The second book is the authors search for delivering better software. He basically picks a theme and describes that and explains some of the history. For example, at some point it explains what open source is and how open source was created. Similarly, it explains lots of aspects of software development. Most of these ought to be nothing new for nearly any software developer... and it suggests the book is actually targeted to people who aren't directly involved in software development but are curious about how it would work. The explorations were interesting but purposefully shallow, which made them a bit boring for me. Usually I ended up reading through them and wanting to go back to the Chandler project story to know what would happen there.
All in all, the book was well written. I enjoyed the Chandler parts a lot (4 stars) and felt the explorations were just ok (3 stars). I decided to average it out to 3 stars, especially for software developers who probably know all the explorations already. 4 stars for people who are interested in discovering more about software development. A pretty ok book.
There are two distinct matters to be discussed here: 1) the principle story of the book, and 2) how the subject matter is delivered.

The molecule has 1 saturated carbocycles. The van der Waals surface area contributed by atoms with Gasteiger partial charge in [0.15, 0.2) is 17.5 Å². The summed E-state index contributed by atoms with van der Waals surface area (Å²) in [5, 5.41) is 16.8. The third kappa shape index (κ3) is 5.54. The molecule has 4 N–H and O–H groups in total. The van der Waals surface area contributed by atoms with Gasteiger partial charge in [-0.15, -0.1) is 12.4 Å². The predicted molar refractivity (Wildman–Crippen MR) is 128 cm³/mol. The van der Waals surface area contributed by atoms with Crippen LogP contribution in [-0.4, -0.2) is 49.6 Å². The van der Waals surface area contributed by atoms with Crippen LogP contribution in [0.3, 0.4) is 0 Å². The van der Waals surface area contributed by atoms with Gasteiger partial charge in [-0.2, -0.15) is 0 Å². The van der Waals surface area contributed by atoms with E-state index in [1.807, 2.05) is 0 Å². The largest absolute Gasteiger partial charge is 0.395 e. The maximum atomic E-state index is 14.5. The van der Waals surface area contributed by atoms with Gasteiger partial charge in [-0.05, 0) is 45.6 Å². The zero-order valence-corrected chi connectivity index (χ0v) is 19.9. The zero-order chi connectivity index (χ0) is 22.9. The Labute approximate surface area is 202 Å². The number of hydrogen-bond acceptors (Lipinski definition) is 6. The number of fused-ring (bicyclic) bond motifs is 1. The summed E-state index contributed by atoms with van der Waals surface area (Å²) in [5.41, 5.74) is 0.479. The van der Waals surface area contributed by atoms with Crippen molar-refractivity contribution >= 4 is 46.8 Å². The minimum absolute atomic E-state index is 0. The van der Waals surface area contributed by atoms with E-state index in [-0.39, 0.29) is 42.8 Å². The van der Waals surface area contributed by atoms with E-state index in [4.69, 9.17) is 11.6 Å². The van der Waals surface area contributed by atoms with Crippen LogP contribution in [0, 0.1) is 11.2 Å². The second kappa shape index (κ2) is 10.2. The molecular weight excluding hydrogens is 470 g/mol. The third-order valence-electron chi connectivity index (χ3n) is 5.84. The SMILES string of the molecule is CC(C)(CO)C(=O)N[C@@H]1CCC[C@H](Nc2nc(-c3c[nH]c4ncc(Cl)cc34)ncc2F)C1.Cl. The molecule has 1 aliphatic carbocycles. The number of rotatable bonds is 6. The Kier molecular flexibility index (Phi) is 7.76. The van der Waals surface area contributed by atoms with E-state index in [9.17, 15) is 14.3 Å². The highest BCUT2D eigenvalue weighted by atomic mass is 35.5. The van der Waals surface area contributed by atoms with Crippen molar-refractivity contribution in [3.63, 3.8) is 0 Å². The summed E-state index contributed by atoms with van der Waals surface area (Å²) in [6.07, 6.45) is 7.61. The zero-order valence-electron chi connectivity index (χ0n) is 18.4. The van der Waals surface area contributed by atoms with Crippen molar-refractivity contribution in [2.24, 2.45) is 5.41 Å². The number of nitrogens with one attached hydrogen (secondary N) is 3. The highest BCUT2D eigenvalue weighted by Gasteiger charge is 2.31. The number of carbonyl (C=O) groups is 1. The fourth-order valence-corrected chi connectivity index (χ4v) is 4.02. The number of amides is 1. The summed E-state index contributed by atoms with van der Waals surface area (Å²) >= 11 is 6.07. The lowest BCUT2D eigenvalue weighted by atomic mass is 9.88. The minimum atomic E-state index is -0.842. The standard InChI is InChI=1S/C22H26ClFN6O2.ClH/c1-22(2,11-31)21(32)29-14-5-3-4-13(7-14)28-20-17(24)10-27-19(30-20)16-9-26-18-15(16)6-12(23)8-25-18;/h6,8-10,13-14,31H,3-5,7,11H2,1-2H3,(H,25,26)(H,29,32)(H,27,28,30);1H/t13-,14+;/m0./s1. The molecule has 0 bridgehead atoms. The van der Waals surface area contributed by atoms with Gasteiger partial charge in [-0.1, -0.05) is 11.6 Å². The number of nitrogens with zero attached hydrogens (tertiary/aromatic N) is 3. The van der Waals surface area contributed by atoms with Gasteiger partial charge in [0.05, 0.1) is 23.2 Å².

The principle story of the book is Chandler, a Personal Information Manager(PIM)/Groupware-type software that was conceived and developed as an open-source project. The project was abandoned after several years' effort without having achieved its defining goals, and Dreaming is a narrative of the first few years.
The blame for the failure must be place squarely at feet of the project's founder and chief evangelist, Mitch Kapor. Mr. Kapor was the heroic developer of Lotus 1-2-3. For the growing number of you who have no idea what that was, it was the one app that made a PC worth having in the late 80s. It was the killer app for a long time.
Chandler was meant to be Kapor's extension of a PIM product that had once shown some promise at Lotus. He had the lofty idea of making this system capable of tying together all of the elements of PIM practice (calendar, task list, email, notes) into a seamless, ephemeral whole, without storage dictated by data type, and by the way, open source. Get it? Well, nobody else did either.
This project failed because its goal could not and cannot be articulated in a short sentence. It was consistently defined by its desired attributes, without the faintest idea of how it could be achieved. In fact, when examined more closely the defining attributes seemed to be in direct contradiction to each other.